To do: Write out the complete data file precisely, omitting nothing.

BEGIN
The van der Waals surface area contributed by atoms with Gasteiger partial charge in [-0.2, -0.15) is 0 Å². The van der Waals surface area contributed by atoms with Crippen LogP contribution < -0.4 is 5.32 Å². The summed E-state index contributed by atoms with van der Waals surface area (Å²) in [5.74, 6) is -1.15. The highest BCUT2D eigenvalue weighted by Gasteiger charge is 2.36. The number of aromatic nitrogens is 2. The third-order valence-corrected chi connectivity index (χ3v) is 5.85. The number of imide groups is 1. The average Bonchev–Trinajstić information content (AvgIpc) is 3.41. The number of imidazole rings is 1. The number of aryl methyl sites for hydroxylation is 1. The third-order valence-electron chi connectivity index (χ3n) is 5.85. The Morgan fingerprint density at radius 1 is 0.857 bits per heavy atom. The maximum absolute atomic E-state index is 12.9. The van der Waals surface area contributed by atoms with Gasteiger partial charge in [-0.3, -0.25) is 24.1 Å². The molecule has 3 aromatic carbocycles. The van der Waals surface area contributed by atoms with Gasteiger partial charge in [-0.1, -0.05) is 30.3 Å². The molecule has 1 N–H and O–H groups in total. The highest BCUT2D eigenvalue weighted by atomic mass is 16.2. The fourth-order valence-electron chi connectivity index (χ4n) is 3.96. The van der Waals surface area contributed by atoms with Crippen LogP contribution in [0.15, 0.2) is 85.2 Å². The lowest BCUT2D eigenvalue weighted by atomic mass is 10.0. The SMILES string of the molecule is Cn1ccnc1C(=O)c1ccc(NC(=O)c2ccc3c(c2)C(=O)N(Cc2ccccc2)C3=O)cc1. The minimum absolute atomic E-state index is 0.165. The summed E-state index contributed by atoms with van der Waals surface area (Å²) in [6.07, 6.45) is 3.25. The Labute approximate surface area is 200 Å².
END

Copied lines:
The van der Waals surface area contributed by atoms with Gasteiger partial charge in [-0.2, -0.15) is 0 Å². The van der Waals surface area contributed by atoms with Crippen LogP contribution < -0.4 is 5.32 Å². The summed E-state index contributed by atoms with van der Waals surface area (Å²) in [5.74, 6) is -1.15. The highest BCUT2D eigenvalue weighted by Gasteiger charge is 2.36. The number of aromatic nitrogens is 2. The third-order valence-corrected chi connectivity index (χ3v) is 5.85. The number of imide groups is 1. The average Bonchev–Trinajstić information content (AvgIpc) is 3.41. The number of imidazole rings is 1. The number of aryl methyl sites for hydroxylation is 1. The third-order valence-electron chi connectivity index (χ3n) is 5.85. The Morgan fingerprint density at radius 1 is 0.857 bits per heavy atom. The maximum absolute atomic E-state index is 12.9. The van der Waals surface area contributed by atoms with Gasteiger partial charge in [-0.3, -0.25) is 24.1 Å². The molecule has 3 aromatic carbocycles. The van der Waals surface area contributed by atoms with Gasteiger partial charge in [-0.1, -0.05) is 30.3 Å². The molecule has 1 N–H and O–H groups in total. The highest BCUT2D eigenvalue weighted by atomic mass is 16.2. The fourth-order valence-electron chi connectivity index (χ4n) is 3.96. The van der Waals surface area contributed by atoms with Crippen LogP contribution in [0.15, 0.2) is 85.2 Å². The lowest BCUT2D eigenvalue weighted by atomic mass is 10.0. The SMILES string of the molecule is Cn1ccnc1C(=O)c1ccc(NC(=O)c2ccc3c(c2)C(=O)N(Cc2ccccc2)C3=O)cc1. The minimum absolute atomic E-state index is 0.165. The summed E-state index contributed by atoms with van der Waals surface area (Å²) in [6.07, 6.45) is 3.25. The Labute approximate surface area is 200 Å².